Walk as if you’re kissing the Earth with your feet.
—Thích Nhất Hạnh, Vietnamese Buddhist monk

Last month I read an article, The Zen of Cooking, in Eating Well magazine that resonated with me. The author, an overworked public interest lawyer, wrote about her experience at a five-day cooking and meditation retreat at a Zen Center in California. At first she thought she was going there to relax and learn to cook, instead she learned that cooking was simply a way into Zen—a way to practice mindfulness. Although I’m far from finding my Zen with every meal that I cook, I understood.

Tofu with Honey and Spices

Many of you know I recently traveled to Australia and Hawaii. I had a fantastic time in both places, but after being away from home almost a month, I eventually missed more than just my own bed. I also missed homemade meals. More specifically, I missed cooking. It’s funny because cooking is not something one would expect to miss, but I did.

For me, cooking has turned into more than just creating or following recipes, it’s also about how I cook—the practice and process of connecting with my body, my senses and thoughts as I prepare food. For me, it’s another way to practice mindfulness and hence, a way into Zen.

This might sound a bit whacky, but please stay with me. Think of the many times you have taken a moment to mindfully pay attention to what you are eating—the tastes, the smells and the textures of your food. Hmm, is that a hint of ginger I taste? Is there cinnamon, perhaps even fennel? I’ve recently found that its equally rewarding to do the same thing while cooking. Its now not only about noticing what happens to the food as I prepare it, but also an opportunity for me to observe my own thoughts, which can often be rushed as I’m trying to prepare food for friends and family and get lunch or dinner at the table on time. I’ve learned that taking the time to slow down and notice the way I cook is an opportunity to find and apply greater life lessons in patience, gratitude, generosity, love and compassion.

Sometimes I so quickly peel, chop, mince, etc., ingredients to get dishes ready in time that I barely have time to appreciate anything. But the practice of mindfulness in cooking is really the opposite; more importance is placed in the steps along the way. In cooking, that can translate to seemingly simple things like peeling potatoes and chopping garlic and onions, mindfully. It can mean taking the time to enjoy the sweet and citrusy aromatic flavor of dill, or knowing the sweet difference in carrots that were either boiled, steamed, baked or broiled—there is a difference—and it can be the process of slowly washing greens and tearing leaves mindfully when preparing a salad. It’s about learning to be present, even while cooking, because cooking in the moment can be as nourishing as the food.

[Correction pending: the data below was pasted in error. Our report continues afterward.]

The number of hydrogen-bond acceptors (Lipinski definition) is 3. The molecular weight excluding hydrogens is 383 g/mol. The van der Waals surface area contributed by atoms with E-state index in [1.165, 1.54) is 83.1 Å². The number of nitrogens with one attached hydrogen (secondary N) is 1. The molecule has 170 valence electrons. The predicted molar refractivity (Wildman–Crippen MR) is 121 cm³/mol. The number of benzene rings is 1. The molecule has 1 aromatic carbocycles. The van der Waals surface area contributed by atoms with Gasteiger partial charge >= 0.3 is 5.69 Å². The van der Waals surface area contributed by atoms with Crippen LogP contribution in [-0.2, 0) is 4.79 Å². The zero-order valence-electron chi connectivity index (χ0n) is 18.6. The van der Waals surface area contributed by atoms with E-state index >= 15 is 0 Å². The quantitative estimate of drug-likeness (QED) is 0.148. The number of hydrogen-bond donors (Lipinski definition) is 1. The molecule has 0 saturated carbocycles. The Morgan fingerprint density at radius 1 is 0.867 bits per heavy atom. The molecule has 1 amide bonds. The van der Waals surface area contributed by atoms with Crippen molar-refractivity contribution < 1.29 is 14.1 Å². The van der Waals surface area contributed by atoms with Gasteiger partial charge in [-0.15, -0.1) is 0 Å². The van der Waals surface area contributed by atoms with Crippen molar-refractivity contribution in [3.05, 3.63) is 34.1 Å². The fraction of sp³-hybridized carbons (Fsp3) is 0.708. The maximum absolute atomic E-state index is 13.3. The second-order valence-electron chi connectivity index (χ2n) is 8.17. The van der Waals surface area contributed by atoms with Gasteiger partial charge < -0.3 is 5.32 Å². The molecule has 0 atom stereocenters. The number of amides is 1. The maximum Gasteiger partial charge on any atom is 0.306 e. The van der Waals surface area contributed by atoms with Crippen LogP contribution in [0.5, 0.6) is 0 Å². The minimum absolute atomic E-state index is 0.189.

I can’t say that I am always in the moment while cooking—I’m still a work in progress—but when I am, it not only feeds my loved ones, it also feeds my soul. I hope to find my Zen more often, especially while cooking, because how one cooks is often more important than what one cooks.

Tofu with Spices

Tofu with Honey and Herbs
1, 12-14 ounce, package tofu
1 2-inch piece of ginger
4 cloves garlic, peeled
2 tablespoons honey
A few sprigs of fresh thyme
A few sprigs of fresh rosemary
, chopped
¼ teaspoon cinnamon
¼ teaspoon ground nutmeg
Sea salt and freshly ground black pepper
3-4 tablespoons extra-virgin olive oil
2 teaspoons ground coriander
2 teaspoons fennel seed
1-2 cups vegetable stock
1-2 lemons, cut in wedges (save a few wedges for garnish)

Cut the tofu into rectangles, and set on a few paper towels or dish towel to drain. When dry, place in a dish and sprinkle with salt and pepper. Set aside.

In a small food processor, combine and ginger and peeled garlic cloves until mixture becomes a paste. Set aside.
 In a small bowl, mix the honey with thyme leaves, chopped rosemary leaves, cinnamon and nutmeg. Set aside.